What my friends may not know is how many recipes I test before Gourdfest. I want the food to be as memorable as the laughs and good times that we enjoy. This year, one of my first test recipes is this Roasted Squash and Pear Sandwich. Doesn’t that sound like perfect fall food? Yet, such an unusual sandwich idea.

Roasted Squash with Pear

Let’s talk about butternut squash. Are you a fan? I was a little bit intimated by butternut squash at first. I mean, could winter squash BE any more difficult to cut through? But, I learned a little secret about butternut squash. When you are shopping for butternut squash, look for one that has long neck compared to its bulbous end.

Then, just cut through the stem end and cut again at the end of the long neck before the bulbous end. From here, all you need to do is peel the skin with a vegetable peeler. For this recipe, slice the neck into 1/2” slices.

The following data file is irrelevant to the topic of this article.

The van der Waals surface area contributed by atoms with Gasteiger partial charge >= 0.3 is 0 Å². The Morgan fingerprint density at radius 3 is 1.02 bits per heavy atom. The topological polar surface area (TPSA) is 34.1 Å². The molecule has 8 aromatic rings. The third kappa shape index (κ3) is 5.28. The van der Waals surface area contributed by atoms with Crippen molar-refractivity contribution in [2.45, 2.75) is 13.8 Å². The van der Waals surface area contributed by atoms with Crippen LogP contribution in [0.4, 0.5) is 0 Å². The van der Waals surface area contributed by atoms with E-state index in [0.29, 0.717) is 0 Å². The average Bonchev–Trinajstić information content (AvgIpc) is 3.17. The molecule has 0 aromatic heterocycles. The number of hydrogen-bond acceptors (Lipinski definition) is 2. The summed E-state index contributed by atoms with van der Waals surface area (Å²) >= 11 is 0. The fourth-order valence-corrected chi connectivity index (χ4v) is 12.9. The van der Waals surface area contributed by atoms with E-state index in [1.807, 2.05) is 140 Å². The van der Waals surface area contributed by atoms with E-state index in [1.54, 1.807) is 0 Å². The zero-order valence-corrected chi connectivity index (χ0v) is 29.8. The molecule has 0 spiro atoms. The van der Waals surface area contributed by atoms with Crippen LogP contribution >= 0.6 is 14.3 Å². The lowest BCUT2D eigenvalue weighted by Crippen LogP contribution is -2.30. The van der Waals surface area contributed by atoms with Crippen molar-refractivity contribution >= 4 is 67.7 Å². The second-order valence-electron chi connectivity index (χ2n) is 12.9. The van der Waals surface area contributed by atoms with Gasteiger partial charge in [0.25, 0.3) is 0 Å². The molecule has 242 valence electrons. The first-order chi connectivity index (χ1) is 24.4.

Roasted Squash with Pear

After that, you have a decision to make, do you want to tackle the bulbous end or just chuck it into the compost bin? No judgment here no matter what you decide. Sometimes I will peel the skin off with the vegetable peeler and then use a spoon to scrape out the seeds. Other times, I won’t be feeling it at all, and will just quarter it and throw it into my compost bin.

The next component is a perfectly ripe pear sliced thin and a red onion also thinly sliced. The surprise ingredient is the miso mayo. Are you a miso fan? My first experiences with miso was in soup form at Chinese restaurants.  Miso is made from fermented soy beans. You know anything fermented is good for you, right? Gut health and all that. Miso paste can be found at Asian markets and sometimes in the ethnic food aisles or produce section of some grocery stores. Miso adds that umami flavor which is rich, deep flavor.

If you decide to buy miso paste (and you should) here is a recipe for miso soup so you can use up your stash. The video below is from The Happy Pear where twin Irish brothers post articles and videos featuring easy vegan recipes.

How to Make Roasted Squash and Pear Sandwiches

Want more sandwiches?

Roasted Squash with Pear Sandwich

Lentil Picadillo Stuffed Peppers

Lentil Picadillo Stuffed Peppers